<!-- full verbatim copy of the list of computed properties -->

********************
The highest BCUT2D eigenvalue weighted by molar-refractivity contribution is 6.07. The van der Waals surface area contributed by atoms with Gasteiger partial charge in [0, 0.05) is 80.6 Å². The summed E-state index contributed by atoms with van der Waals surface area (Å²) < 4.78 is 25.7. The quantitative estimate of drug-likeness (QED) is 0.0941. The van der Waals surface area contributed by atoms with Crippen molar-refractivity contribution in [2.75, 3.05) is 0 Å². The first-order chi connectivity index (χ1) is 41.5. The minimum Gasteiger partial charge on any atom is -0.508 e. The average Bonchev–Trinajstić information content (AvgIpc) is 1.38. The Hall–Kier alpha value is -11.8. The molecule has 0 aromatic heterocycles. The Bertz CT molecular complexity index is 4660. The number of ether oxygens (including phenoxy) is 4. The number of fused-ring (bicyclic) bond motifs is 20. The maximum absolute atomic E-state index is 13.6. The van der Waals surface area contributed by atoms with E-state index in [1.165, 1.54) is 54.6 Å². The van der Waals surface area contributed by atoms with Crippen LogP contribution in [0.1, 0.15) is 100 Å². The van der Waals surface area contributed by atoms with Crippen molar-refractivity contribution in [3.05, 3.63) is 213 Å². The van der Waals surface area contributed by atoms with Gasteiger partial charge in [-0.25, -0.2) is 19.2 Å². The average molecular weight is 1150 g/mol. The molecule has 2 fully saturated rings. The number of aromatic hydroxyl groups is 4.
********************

The highest BCUT2D eigenvalue weighted by molar-refractivity contribution is 6.07. The van der Waals surface area contributed by atoms with Gasteiger partial charge in [0, 0.05) is 80.6 Å². The summed E-state index contributed by atoms with van der Waals surface area (Å²) < 4.78 is 25.7. The quantitative estimate of drug-likeness (QED) is 0.0941. The van der Waals surface area contributed by atoms with Crippen molar-refractivity contribution in [2.75, 3.05) is 0 Å². The first-order chi connectivity index (χ1) is 41.5. The minimum Gasteiger partial charge on any atom is -0.508 e. The average Bonchev–Trinajstić information content (AvgIpc) is 1.38. The Hall–Kier alpha value is -11.8. The molecule has 0 aromatic heterocycles. The Bertz CT molecular complexity index is 4660. The number of ether oxygens (including phenoxy) is 4. The number of fused-ring (bicyclic) bond motifs is 20. The maximum absolute atomic E-state index is 13.6. The van der Waals surface area contributed by atoms with E-state index in [1.165, 1.54) is 54.6 Å². The van der Waals surface area contributed by atoms with Crippen LogP contribution in [0.1, 0.15) is 100 Å². The van der Waals surface area contributed by atoms with Crippen molar-refractivity contribution in [3.05, 3.63) is 213 Å². The van der Waals surface area contributed by atoms with Gasteiger partial charge in [-0.25, -0.2) is 19.2 Å². The average molecular weight is 1150 g/mol. The molecule has 2 fully saturated rings. The number of aromatic hydroxyl groups is 4.